Hmmm.

And everyone was saying lets booby trap it. Ahhh, what the heck for. Why booby trap it. They want to live too, you know. So but anyway, we had uh, not our outift, the platoon next to us, bout maybe 500 yards away, they were hit by a banzai attack. They were trying to infiltrate through, they were haulin a 75 howitzer, on their backs, parts, they were tryin to get through, and they stopped em. aníÖWe were there you know, just to try and stop the infiltrators..

Yeah

They were come and harass the people and all thatÖother than that, itís not bad. Any more questions, boss?

Heh heh. SoÖhow old were you when you went in, in November of ë42.

Letís see, 42, I was 20. I was drafted.

So what were you thinking, prior to all this, like say around pearl harbor, or earlierÖ

When I was in Honolulu, We went to Honolulu. I forgot to say, We went to Honolulu, and we had beach positions, you know, they had to do sumpím. We had jungle trainingÖand uh, so as long I was in Honolulu, I never saw Pearl Harbor. We was around it, we were at Barbers Point, Honolulu Harbor, Kaneohe, Scofield Barracks, the PaleÖ I had it made it Honolulu. I mean, everybody had it made in Honolulu.

Yeah

And then we were stationed like, every week, some other outfit would take over. Like we be stationed, on Waikiki beach, by theÖzoo, along the, I donít know what highway it was, but it was by that, by the Hawaiian, Royal Hawaiian Hotel. Thatís where theÖpilots were comin, the officers, that was their headquarters. Well, that was where, uh, the rest camp was. And uh, there was no hotel, or nothin like they have now. And uhÖthatís about it thereÖlot of jungle trainin there.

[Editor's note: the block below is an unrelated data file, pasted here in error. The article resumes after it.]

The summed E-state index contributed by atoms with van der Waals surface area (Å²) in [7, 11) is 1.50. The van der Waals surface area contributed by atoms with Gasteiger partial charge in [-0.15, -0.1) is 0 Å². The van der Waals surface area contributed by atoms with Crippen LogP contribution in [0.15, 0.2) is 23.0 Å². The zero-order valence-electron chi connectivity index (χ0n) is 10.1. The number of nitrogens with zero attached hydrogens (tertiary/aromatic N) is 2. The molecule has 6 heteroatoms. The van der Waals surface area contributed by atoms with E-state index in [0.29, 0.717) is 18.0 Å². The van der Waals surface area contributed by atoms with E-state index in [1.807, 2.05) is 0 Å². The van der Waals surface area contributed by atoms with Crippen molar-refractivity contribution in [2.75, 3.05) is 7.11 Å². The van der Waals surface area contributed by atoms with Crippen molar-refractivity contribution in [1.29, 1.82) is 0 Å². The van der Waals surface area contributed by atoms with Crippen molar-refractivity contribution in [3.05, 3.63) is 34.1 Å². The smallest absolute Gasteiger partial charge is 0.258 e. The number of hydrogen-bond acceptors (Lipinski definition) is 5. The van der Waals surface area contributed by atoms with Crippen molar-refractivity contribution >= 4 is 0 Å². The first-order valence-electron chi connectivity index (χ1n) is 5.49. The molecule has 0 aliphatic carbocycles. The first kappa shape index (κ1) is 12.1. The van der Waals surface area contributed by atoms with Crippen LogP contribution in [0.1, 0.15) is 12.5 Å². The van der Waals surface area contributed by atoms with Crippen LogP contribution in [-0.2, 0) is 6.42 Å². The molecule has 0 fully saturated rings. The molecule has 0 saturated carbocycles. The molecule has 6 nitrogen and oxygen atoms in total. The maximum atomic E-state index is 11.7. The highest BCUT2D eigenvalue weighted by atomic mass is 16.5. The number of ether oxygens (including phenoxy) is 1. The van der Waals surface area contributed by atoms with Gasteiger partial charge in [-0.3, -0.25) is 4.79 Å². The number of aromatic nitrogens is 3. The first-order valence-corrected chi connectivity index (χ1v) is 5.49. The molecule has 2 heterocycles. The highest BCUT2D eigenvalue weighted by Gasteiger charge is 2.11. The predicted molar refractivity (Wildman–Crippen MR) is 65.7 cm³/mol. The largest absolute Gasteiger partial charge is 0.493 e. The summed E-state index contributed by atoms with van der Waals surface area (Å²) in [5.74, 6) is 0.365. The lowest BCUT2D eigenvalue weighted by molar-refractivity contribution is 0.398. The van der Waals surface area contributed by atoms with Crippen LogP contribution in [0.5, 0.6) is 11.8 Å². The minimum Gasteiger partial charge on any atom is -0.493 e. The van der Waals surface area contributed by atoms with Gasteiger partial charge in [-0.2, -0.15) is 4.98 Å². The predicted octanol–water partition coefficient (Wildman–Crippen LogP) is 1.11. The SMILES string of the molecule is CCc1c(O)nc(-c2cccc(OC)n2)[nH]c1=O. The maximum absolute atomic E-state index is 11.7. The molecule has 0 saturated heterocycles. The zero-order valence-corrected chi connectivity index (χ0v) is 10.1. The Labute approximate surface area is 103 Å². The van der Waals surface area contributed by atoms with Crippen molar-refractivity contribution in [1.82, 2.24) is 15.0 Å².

Yeah. What was the view of the Japanese, in the media, and while you were training?

Well, to us, they never trained us, all they was tellin us about, how they were at Guadalcanal. Thatís when we were trainin, you know, Guadalcanal was done with, the fightin. There.

Right.

When I went in, Guadalcanal was over with, you know. But my view, of the Japanese, they were a soldier like me. I mean we heard, you know, they did this, we seen what they did, in China, and all that. But a common joeÖ

RightÖ

Was just like me, and I was like him.

A soldierís a soldier.


 

But some of the officersÖthey were strict, you know, they bleed by the Emperor, and thatís it. Oh I could say lots about the JapaneseÖjust like, we were on ,ah, we had to take a supply train. A patrol and supply train. When I say supply train, we take these, these Phillipinos and go out with ammunitionÖand some of them were saying, " you guys are worse than the Japanese. You make us work!" And I could go on saying what happened, but Iím not going to say what happenedÖ.but you can, you knowÖ.so they went out, the ,uh, carriers didnít come back, so you take it from there

Uh huh.
So I mean, it, its been both sides, I mean, we seen some, what we seen, some guys were hackedÖ our guys. And then there was another incident where some of our guys, which they made a mistake, they wrote home, and of course allll letters were censored. They were sayin, "man, we made some money. We found these dead ones, Japanese, took out butt ri-, rifles, knocked their gold teeth out with ëem." They got court-martialed for that.

Huh. Thatíll do it.

Yep, that there will do it, Iím telliní ya.

So did you guys get films?

Whaddya mean?

Like, just a, overseas, or for training.

Oh yeah. Yeah, yeah, we got, we got movies.

Like Hollywood movies, or training movies.

oh, we had training movies..over hereÖnot too much.. We didnít hardly see any training.. All they would show us, you know, was whatís what. This and that.

YeahÖ